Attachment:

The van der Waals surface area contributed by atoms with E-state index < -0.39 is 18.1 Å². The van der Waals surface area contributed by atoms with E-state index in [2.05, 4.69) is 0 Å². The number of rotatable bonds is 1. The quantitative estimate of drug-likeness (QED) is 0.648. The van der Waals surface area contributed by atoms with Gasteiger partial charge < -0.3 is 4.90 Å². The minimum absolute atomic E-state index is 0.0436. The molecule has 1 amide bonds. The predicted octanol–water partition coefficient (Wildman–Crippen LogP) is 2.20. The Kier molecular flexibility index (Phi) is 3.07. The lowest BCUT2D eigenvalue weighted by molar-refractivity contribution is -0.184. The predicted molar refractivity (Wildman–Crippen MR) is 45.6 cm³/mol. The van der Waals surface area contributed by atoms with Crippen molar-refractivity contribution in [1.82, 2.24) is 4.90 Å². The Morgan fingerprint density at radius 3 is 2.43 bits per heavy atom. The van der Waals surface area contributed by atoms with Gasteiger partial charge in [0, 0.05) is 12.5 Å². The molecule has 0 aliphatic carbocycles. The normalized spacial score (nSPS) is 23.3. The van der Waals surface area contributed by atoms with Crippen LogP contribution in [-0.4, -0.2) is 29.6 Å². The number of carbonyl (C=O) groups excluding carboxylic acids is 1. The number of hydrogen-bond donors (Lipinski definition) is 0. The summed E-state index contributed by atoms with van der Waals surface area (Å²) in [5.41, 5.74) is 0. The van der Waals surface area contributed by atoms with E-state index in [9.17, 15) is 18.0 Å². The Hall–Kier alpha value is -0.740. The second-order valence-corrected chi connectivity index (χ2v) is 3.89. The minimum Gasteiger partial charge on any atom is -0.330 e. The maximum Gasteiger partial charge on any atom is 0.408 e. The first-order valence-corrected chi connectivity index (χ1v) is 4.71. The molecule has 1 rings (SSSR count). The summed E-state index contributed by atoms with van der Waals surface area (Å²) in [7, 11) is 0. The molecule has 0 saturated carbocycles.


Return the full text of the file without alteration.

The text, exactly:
The van der Waals surface area contributed by atoms with E-state index < -0.39 is 18.1 Å². The van der Waals surface area contributed by atoms with E-state index in [2.05, 4.69) is 0 Å². The number of rotatable bonds is 1. The quantitative estimate of drug-likeness (QED) is 0.648. The van der Waals surface area contributed by atoms with Gasteiger partial charge < -0.3 is 4.90 Å². The minimum absolute atomic E-state index is 0.0436. The molecule has 1 amide bonds. The predicted octanol–water partition coefficient (Wildman–Crippen LogP) is 2.20. The Kier molecular flexibility index (Phi) is 3.07. The lowest BCUT2D eigenvalue weighted by molar-refractivity contribution is -0.184. The predicted molar refractivity (Wildman–Crippen MR) is 45.6 cm³/mol. The van der Waals surface area contributed by atoms with Crippen molar-refractivity contribution in [1.82, 2.24) is 4.90 Å². The Morgan fingerprint density at radius 3 is 2.43 bits per heavy atom. The van der Waals surface area contributed by atoms with Gasteiger partial charge in [0, 0.05) is 12.5 Å². The molecule has 0 aliphatic carbocycles. The normalized spacial score (nSPS) is 23.3. The van der Waals surface area contributed by atoms with Crippen LogP contribution in [-0.4, -0.2) is 29.6 Å². The number of carbonyl (C=O) groups excluding carboxylic acids is 1. The number of hydrogen-bond donors (Lipinski definition) is 0. The summed E-state index contributed by atoms with van der Waals surface area (Å²) in [5.41, 5.74) is 0. The van der Waals surface area contributed by atoms with E-state index in [9.17, 15) is 18.0 Å². The Hall–Kier alpha value is -0.740. The second-order valence-corrected chi connectivity index (χ2v) is 3.89. The minimum Gasteiger partial charge on any atom is -0.330 e. The maximum Gasteiger partial charge on any atom is 0.408 e. The first-order valence-corrected chi connectivity index (χ1v) is 4.71. The molecule has 1 rings (SSSR count). The summed E-state index contributed by atoms with van der Waals surface area (Å²) in [7, 11) is 0. The molecule has 0 saturated carbocycles.